Whether you’re going for groceries or heading back to work, or heading out of state, there are strategies for staying safe while you’re out and about, now more than ever, it is expedient. In recent times, the government of Nigeria relaxed the mandatory lockdown directive that was imposed on all Nigerians in hopes of curbing the spread of the coronavirus. However, with the lockdown relaxed and movement relatively free again, what does this mean for the health of millions of Nigerians as regards COVID-19.

A great number of the Nigerian population have gone back to work (for those who still have jobs to go back to anyway) while some others have reopened their business places, but all these mean one thing INCREASED SOCIAL CONTACT. Let us not be naïve to think that this virus has in anyway been subdued, because it hasn’t, but for various economic reasons, the lockdown was eased. With the inevitability of this physical social interaction upon us, how do we stay safe from the coronavirus? Because it is very important we stay safe, and still maintain some degree of social distancing, even when we’re out and about.

The Importance of Social Distancing

Before you head out, remember: Public health experts still say that taking social distancing measures is critical to limiting the spread of COVID-19. That means avoiding sick people, steering clear of crowds, staying home as much as possible, and keeping at least 6 feet away from others when you do go out.

The logic behind social distancing rests on our current understanding of the virus. Scientists say that it is generally spread by close contact—being directly coughed on or sneezed at by someone with the disease, or by being within 6 feet of an infected person (including one who is not necessarily showing symptoms yet) for about 10 to 15 minutes or longer.

The virus can also survive on surfaces for hours or even days. That means the key to avoiding the disease is keeping a safe distance from others, and as much as possible trying to not touch surfaces that may have the virus on them. It also means washing your hands carefully, so you don’t transfer the virus to your mouth, nose, or eyes, where it can enter your system.

Additionally, the Federal Government of Nigeria now recommends that when you do leave your home, you wear a face mask or face covering. Using a mask doesn’t replace the need for social distancing, since it’s unclear how effective this measure is at stopping COVID-19 transmission, but does add another layer of protection—mainly by helping the wearer avoid unknowingly spreading the disease to others.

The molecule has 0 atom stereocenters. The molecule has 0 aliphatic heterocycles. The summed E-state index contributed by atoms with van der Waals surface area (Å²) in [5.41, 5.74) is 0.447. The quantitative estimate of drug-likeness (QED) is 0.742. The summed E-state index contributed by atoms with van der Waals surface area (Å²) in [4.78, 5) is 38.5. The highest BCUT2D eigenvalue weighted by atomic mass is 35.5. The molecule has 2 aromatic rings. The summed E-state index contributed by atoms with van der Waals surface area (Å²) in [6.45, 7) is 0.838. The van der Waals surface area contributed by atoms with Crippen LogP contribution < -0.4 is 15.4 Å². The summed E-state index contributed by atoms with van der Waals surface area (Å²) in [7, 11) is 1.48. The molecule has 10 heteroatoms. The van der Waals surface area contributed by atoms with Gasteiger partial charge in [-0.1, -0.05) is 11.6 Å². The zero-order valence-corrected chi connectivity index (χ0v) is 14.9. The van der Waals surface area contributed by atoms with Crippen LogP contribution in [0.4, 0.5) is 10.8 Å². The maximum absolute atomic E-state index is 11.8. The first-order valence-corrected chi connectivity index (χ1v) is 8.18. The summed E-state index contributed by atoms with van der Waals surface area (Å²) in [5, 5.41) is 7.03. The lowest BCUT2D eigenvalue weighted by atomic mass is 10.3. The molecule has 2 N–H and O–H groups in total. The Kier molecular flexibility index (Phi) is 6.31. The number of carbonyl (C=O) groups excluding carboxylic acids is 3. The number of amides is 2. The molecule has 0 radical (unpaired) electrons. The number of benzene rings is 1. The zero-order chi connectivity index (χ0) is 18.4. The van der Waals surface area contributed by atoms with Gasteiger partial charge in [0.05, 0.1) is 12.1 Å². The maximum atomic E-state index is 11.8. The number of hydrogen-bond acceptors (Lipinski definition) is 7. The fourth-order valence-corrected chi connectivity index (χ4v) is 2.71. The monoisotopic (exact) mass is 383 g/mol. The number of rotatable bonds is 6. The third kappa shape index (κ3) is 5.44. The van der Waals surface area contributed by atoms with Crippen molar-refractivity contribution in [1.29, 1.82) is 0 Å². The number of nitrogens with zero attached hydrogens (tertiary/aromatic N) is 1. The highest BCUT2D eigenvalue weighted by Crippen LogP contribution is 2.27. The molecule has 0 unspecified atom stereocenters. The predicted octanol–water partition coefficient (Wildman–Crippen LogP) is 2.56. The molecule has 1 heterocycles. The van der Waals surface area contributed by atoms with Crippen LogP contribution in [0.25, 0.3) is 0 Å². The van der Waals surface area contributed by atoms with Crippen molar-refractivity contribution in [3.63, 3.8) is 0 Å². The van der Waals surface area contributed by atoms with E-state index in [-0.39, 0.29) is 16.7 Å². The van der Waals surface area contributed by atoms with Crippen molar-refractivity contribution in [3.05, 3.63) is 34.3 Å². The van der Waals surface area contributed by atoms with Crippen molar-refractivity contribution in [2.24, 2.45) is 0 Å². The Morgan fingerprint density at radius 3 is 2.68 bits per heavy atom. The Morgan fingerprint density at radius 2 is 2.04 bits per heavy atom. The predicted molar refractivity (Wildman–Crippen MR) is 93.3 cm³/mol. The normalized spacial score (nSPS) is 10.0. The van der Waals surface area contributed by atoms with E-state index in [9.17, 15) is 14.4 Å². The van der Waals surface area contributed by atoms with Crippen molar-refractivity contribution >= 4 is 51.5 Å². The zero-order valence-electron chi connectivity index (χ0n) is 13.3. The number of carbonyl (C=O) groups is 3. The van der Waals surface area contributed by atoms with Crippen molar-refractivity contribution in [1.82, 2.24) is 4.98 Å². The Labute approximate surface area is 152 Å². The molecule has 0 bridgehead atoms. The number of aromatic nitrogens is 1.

Public Transportation

For those who continue to have to commute each day, or who are resuming their commute because work-from-home restrictions have been lifted in their states: Sit or stand as far from others on the bus as you can. If you see someone cough or sneeze near you on the bus or train, and you’re more than 6 feet away from them, your risk is probably low. However, if an obviously sick person is right next to you in a crowded car or bus, it is a bit trickier.

How do you mitigate your exposure even when you absolutely have to go out?
Change your commute time.

If you work in an industry where you still need to commute for work or you live in an area where local travel restrictions are lifting, try to adjust your work hours, if possible, to less busy times. And leave extra time for your commute in case you need to wait for a less crowded train or bus.

Clean your hands as soon as possible after your trip.

Surfaces in a public transit setting most likely to harbor the virus are those that are most commonly touched, such as the bars or doors you hold on to for balance on the bus or car.

While it might in theory make sense to wipe down those surfaces with a disinfectant before you grab hold of them, it’s not always practical. Truthfully, it’s impossible to take action on every surface that you come in contact with.

But you should wash your hands as soon as possible after leaving your bus or car. A thorough rub with a hand sanitizer makes sense. Even more important is thorough hand-washing—20 seconds with soap and water. And avoid touching your face with your hands, to keep any germs you might have picked up from getting into your system.

Consider other forms of transportation.

Another option is, when possible, walk to your destination instead of taking public transport. Come to think of it, you are getting some exercise done.


Flight bans within Nigeria are likely to soon be lifted too, so this is what to do;

If you do need to travel by plane, it’s worth noting that the risk of the disease being spread through an aircraft’s airflow system is relatively low. That’s because the air is continually filtered through a HEPA filter, which can trap viruses.

Another risk on the plane, as on a bus or train, is being near someone who is infected. On a plane, that means sitting within two seats to the side, front, or back of someone who is ill. So if you’re seated that close to someone who is obviously sick, ask whether you can change your seat, Freedman says. And with travel down these days, that may be easier than usual.

Practice good hygiene.

That includes taking hand sanitizer with you to clean your hands before eating and after you touch surfaces, such as the door handle on the outside of the restroom or the headrests as you walk down the aisle. Also consider taking disinfecting wipes for your food tray and other high-touch surfaces.

Finally, stay home when you yourself are sick, even mildly—COVID-19 can cause mild symptoms that may be mistaken for other illnesses. Taking social distancing measures is especially important for protecting those most vulnerable to severe disease from COVID-19, including older adults and those with underlying health conditions, such as diabetes, lung disease, heart disease, and conditions that suppress the immune system.

No Comments Yet

Comments are closed